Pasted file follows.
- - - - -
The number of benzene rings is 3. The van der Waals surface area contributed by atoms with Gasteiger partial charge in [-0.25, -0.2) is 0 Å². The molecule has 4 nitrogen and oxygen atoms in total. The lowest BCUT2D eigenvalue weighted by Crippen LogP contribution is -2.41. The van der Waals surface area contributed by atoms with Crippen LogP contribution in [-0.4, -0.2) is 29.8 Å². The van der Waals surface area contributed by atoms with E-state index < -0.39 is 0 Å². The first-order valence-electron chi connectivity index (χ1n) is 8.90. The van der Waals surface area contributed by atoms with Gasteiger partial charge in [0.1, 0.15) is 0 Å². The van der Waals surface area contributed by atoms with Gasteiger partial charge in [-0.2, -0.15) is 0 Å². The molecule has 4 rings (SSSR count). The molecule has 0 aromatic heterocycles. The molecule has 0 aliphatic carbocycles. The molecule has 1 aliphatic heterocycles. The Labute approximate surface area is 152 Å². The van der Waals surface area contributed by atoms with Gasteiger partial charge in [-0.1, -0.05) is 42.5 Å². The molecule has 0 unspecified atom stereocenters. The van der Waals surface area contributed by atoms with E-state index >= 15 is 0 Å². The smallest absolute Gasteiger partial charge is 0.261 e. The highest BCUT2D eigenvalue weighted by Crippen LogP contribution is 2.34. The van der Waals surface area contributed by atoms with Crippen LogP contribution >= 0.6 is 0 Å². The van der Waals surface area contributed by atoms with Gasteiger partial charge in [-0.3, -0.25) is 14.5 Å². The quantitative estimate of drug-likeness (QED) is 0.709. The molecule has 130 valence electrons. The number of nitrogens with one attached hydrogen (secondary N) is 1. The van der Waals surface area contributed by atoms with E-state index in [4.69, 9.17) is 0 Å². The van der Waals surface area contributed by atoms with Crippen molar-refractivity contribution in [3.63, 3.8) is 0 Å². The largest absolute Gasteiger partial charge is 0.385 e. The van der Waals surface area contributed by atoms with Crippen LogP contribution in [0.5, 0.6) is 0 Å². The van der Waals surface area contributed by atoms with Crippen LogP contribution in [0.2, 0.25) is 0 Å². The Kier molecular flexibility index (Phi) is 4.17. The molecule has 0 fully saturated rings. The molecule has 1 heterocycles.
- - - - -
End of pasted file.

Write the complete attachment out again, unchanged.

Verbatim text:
The number of benzene rings is 3. The van der Waals surface area contributed by atoms with Gasteiger partial charge in [-0.25, -0.2) is 0 Å². The molecule has 4 nitrogen and oxygen atoms in total. The lowest BCUT2D eigenvalue weighted by Crippen LogP contribution is -2.41. The van der Waals surface area contributed by atoms with Crippen LogP contribution in [-0.4, -0.2) is 29.8 Å². The van der Waals surface area contributed by atoms with E-state index < -0.39 is 0 Å². The first-order valence-electron chi connectivity index (χ1n) is 8.90. The van der Waals surface area contributed by atoms with Gasteiger partial charge in [0.1, 0.15) is 0 Å². The van der Waals surface area contributed by atoms with Gasteiger partial charge in [-0.2, -0.15) is 0 Å². The molecule has 4 rings (SSSR count). The molecule has 0 aromatic heterocycles. The molecule has 0 aliphatic carbocycles. The molecule has 1 aliphatic heterocycles. The Labute approximate surface area is 152 Å². The van der Waals surface area contributed by atoms with Gasteiger partial charge in [-0.1, -0.05) is 42.5 Å². The molecule has 0 unspecified atom stereocenters. The van der Waals surface area contributed by atoms with E-state index >= 15 is 0 Å². The smallest absolute Gasteiger partial charge is 0.261 e. The highest BCUT2D eigenvalue weighted by Crippen LogP contribution is 2.34. The van der Waals surface area contributed by atoms with Crippen LogP contribution >= 0.6 is 0 Å². The van der Waals surface area contributed by atoms with Gasteiger partial charge in [-0.3, -0.25) is 14.5 Å². The quantitative estimate of drug-likeness (QED) is 0.709. The molecule has 130 valence electrons. The number of nitrogens with one attached hydrogen (secondary N) is 1. The van der Waals surface area contributed by atoms with E-state index in [4.69, 9.17) is 0 Å². The van der Waals surface area contributed by atoms with Crippen molar-refractivity contribution in [3.63, 3.8) is 0 Å². The largest absolute Gasteiger partial charge is 0.385 e. The van der Waals surface area contributed by atoms with Crippen LogP contribution in [0.5, 0.6) is 0 Å². The van der Waals surface area contributed by atoms with Crippen LogP contribution in [0.2, 0.25) is 0 Å². The Kier molecular flexibility index (Phi) is 4.17. The molecule has 0 fully saturated rings. The molecule has 1 heterocycles.